…though endearing, as the Democrats provided us with two 8-year presidencies that saw not a single administration high official convicted or even indicted for malfeasance of office. Dig that.  not one. Only the first and second times that happened in U.S. history.

That utter proof of honesty, combined with the utter fruitlessness of a 24 year, half-billion dollar endless search for something to pin on the Clintons, ought to affect any rational mind, especially in comparison to the endless lists of calumnies and crimes committed by both Bush regimes and (even before entering office) by the Trump Administration.

Oh, but the cult is immune to facts or irony. 

Here’s a test: any GOP lurkers out there, can you name one of the apocalyptic predictions about president Obama that came true? That even got broached or proposed by him? DHS internment camps? UN black helicopters? Swarms of henchmen confiscating guns? Forced abortions?

What none? Zero? And there's no embarrassment over there? None at all?

This is culture war. And the Confederacy is ahead. But Mine Eyes Have Seen the Glory….


Thursday, February 16, 2017

Tech marvels and wonders

Let's do a quick, midweek palate cleaner, and switch to the part of our nation and civilization that is doing fabulously.... science! And for starters --

Changing the future of of the hyperloop companies claims to be ready for full-scale tests.

An F/A-18 Hornet releases a swarm of over a hundred mini drones that swarm with collective intelligence, like birds.  Yow.

Can we stop brain cancer.. with rabies? The rabies virus has the unusual ability to enter nerve cells, scientists are attempting to use it to transport tumor-killing nanoparticles into brain tumors.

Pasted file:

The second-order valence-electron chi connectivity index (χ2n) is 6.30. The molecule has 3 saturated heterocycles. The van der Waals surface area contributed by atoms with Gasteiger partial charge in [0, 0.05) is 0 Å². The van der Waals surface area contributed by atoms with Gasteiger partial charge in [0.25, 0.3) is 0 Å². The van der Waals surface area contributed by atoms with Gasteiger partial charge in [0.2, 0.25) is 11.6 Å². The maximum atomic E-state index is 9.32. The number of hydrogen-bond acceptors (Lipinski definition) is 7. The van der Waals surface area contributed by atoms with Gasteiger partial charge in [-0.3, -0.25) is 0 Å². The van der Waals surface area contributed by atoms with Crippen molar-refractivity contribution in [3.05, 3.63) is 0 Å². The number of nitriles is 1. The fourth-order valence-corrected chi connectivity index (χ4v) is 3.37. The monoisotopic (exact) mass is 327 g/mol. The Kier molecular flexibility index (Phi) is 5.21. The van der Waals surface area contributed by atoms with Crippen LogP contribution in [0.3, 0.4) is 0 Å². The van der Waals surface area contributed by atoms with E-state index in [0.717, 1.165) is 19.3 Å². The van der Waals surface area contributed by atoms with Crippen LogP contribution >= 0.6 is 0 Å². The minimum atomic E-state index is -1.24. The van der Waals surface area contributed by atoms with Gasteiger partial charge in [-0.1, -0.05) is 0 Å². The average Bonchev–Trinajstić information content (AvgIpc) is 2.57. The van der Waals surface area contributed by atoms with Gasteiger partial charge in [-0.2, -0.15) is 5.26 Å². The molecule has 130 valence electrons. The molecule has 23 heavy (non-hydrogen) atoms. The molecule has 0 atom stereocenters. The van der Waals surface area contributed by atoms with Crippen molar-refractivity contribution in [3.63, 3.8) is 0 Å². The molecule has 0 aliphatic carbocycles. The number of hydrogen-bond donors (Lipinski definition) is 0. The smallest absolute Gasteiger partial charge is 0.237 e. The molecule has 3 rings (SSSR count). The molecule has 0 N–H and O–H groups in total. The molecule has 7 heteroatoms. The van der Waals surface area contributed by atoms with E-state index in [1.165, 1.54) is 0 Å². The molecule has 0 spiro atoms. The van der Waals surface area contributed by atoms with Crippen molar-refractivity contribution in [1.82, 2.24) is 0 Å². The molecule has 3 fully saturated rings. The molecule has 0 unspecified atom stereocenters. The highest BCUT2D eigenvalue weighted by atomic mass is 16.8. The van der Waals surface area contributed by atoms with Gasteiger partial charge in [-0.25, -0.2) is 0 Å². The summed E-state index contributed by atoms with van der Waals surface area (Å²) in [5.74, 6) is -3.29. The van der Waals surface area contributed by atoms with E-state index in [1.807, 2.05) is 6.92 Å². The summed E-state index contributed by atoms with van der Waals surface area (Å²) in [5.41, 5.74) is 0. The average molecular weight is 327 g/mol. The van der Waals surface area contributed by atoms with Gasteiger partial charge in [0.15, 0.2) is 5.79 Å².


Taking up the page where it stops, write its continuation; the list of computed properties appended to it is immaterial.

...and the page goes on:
Bacteria fed synthetic iron-containing molecules can be induced to generate current as part of their metabolism. These bacteria could be used to treat wastewater, while generating electricity.

The future of “breath-analysis.” In a potential breakthrough in rapid-diagnostic medicine, a team used mass spectrometry to identify the breath components associated with each of 17 diseases. By analyzing the results with artificial intelligence techniques (binary classifiers), the team found that each disease produces a unique breathprint, based on differing amounts of 13 volatile organic chemical (VOC) components. They also showed that the presence of one disease would not prevent the detection of others.

So far, measurements of the response of an anti-hydrogen atom to light suggests that it responds identically to regular hydrogen.  In 2018, scientists hope to get a much better grip on whether the same thing applies to gravity.  So far, the standard model is holding.

Marvel at the science behind daily life with Storm in a Teacup: The Physics of Everyday Life by physicist and oceanographer Helen Czerski, which examines mysteries mundane and grand, those nagging quandaries from the kitchen to the night sky. 

In the scientific songs department, Tom Lehrer's classic ditty about the periodic table has been superseded by ASAPScience. Set to "Orpheus in the Underworld", it covers elements up to 118. With applications. Though now badly needing updates.